Back in the Pac-12: Former Oregon, NFL coach Chip Kelly hired by UCLA
Chip Kelly is returning to college football.
And it could be the biggest football coaching hire in UCLA history.
The former Oregon and Philadelphia Eagles and San Francisco 49ers head coach has been named the next head man for the Bruins, the 17th in program history.
UCLA Director of Athletics Dan Guerrero said Kelly will receive a five-year contract worth $23.3M with a $9M reciprocal buyout.
"I am thrilled to welcome Chip Kelly to Westwood," said Guerrero in a statement on Saturday. "His success speaks for itself, but more than that, I firmly believe that his passion for the game and his innovative approach to coaching student-athletes make him the perfect fit for our program. 'Champions Made Here' is more than just a mantra at UCLA, and I’m confident that Chip will lead UCLA Football back to competing for championships. I’d like to thank Josh Rebholz, Casey Wasserman and Troy Aikman for their input during this process, as their candor, experience and support were invaluable."
Kelly will be formally introduced to the UCLA community and to media on campus Monday afternoon.
"It is an absolute honor to join the Bruin Family, and I am grateful to Chancellor Block and to Dan Guerrero for this incredible opportunity," said Kelly. "UCLA is a world-class institution with a distinguished history in athletics, and we will do our part to uphold its tradition of excellence."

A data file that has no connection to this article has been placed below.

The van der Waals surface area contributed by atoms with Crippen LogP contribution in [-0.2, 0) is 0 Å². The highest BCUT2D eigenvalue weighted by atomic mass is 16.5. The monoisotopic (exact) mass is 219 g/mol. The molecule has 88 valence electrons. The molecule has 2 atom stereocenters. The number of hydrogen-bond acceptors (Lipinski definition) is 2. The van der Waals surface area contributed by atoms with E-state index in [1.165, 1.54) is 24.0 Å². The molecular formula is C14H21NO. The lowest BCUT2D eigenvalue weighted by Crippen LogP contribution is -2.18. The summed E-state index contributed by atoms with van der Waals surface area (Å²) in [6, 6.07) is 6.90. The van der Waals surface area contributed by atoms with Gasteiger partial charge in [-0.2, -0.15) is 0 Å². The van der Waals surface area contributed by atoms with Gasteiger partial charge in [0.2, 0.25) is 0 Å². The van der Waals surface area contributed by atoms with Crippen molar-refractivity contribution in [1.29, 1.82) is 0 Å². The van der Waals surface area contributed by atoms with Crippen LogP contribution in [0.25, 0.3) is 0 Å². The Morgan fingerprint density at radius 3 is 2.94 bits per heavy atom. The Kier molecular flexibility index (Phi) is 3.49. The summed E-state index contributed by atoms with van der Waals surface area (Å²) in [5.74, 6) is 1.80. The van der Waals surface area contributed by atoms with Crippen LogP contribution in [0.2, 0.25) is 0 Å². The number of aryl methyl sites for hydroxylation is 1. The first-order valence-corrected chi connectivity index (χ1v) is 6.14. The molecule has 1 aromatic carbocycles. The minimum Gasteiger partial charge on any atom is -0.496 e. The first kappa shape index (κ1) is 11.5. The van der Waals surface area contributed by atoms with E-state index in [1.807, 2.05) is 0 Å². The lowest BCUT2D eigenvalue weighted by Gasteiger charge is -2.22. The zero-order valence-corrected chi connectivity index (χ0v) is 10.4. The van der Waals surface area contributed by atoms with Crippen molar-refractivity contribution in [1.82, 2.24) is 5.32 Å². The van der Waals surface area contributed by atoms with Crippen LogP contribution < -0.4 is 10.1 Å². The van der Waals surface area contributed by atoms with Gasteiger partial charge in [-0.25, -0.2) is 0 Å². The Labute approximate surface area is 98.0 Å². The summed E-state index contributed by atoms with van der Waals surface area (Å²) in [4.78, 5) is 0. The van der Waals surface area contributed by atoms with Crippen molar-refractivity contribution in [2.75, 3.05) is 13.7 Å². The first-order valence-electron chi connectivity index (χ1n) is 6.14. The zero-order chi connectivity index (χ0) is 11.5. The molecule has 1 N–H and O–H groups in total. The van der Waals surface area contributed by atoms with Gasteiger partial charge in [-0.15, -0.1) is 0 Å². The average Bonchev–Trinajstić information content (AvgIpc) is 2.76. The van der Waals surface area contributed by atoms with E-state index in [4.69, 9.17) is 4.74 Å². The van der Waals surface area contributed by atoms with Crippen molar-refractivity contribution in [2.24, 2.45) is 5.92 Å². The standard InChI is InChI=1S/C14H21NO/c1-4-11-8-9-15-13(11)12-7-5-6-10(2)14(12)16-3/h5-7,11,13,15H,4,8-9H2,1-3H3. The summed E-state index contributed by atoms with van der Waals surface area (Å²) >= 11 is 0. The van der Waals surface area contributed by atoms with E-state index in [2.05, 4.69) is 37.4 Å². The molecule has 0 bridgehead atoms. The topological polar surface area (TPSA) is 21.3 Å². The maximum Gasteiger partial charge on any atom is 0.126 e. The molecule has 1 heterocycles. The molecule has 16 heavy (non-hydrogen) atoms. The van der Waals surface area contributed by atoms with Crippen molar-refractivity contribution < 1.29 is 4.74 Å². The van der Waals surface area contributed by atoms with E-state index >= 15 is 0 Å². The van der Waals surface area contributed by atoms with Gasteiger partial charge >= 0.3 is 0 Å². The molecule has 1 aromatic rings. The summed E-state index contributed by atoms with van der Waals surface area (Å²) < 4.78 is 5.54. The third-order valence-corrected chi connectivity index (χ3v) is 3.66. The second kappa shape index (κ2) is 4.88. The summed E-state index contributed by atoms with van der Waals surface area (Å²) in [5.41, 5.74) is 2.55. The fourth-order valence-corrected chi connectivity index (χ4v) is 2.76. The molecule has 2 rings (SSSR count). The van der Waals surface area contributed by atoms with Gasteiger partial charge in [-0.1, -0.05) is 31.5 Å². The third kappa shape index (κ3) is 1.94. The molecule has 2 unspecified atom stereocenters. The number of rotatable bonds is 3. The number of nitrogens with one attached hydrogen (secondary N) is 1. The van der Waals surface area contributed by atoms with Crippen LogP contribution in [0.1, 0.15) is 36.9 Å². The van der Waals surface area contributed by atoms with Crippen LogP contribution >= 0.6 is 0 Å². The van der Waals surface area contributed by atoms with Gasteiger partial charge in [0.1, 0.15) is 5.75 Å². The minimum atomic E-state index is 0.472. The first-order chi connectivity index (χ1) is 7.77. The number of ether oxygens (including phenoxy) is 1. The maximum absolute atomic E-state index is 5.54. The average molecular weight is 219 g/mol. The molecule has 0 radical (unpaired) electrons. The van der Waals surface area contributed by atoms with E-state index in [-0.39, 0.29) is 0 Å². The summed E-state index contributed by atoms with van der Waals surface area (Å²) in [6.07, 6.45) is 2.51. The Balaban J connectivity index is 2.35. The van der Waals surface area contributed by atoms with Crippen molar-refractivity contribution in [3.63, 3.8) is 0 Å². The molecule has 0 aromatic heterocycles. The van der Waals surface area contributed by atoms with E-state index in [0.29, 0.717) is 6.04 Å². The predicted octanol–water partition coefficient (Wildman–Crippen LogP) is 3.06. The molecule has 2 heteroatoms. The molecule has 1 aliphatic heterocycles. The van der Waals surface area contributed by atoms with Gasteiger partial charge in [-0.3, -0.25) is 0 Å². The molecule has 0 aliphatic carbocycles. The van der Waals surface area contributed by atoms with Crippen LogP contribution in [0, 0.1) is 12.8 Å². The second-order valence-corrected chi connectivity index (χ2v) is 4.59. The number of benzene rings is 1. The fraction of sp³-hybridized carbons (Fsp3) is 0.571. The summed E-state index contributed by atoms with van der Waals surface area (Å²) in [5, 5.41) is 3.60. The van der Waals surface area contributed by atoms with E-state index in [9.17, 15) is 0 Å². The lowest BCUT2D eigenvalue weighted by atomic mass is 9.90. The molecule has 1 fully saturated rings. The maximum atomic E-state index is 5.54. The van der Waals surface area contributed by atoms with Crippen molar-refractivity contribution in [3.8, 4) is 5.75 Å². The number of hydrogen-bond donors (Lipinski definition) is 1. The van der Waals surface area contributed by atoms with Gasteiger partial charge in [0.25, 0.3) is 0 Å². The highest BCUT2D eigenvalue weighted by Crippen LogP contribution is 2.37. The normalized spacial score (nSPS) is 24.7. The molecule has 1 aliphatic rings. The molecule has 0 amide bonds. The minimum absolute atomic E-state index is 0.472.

Kelly brings to Westwood 27 seasons of coaching experience at both the professional and collegiate levels, most recently serving as head coach of the San Francisco 49ers (2016) and Philadelphia Eagles (2013-15).
The 53-year-old Kelly went 46-7 in four years (2009-12) at Oregon, which averaged 44.7 points a game during that span.
Kelly, however, was fired from two NFL jobs (San Francisco and Philadelphia) in the last two years and left Oregon shortly before NCAA sanctions were handed down.
Kelly was slapped with ''failure to monitor'' in the Will Lyles case. Kelly also was handed an 18-month show-cause penalty after he left to become the head coach for the NFL's Philadelphia Eagles.
Oregon was accused of paying $25,000 to Lyles, a 7-on-7 coach, in exchange for his guiding players to the Ducks. The NCAA ruled that Kelly wasn't aware of Lyles' actions but said he was responsible for ensuring his program was in compliance.
Kelly's show-cause penalty expired in late 2014, meaning he and any school that hires him would face no restrictions or penalties related to the Lyles case.
His brief NFL stints and an apparent unwillingness to adapt raised questions about the effectiveness of his up-tempo offense - at least in the NFL.
He was considered an innovator and offensive guru at Oregon, where he coached for a national title at the end of the 2010 season.
His final team in 2012 went 12-1 and averaged 49.6 points per game.
During Kelly's tenure, the Ducks led the nation in 25-yard pass plays (220) and in 25-yard run plays (110). He led Oregon to big bowls in each of his four seasons: Rose, the BCS title game, Rose and Fiesta.
-- The Associated Press contributed to this report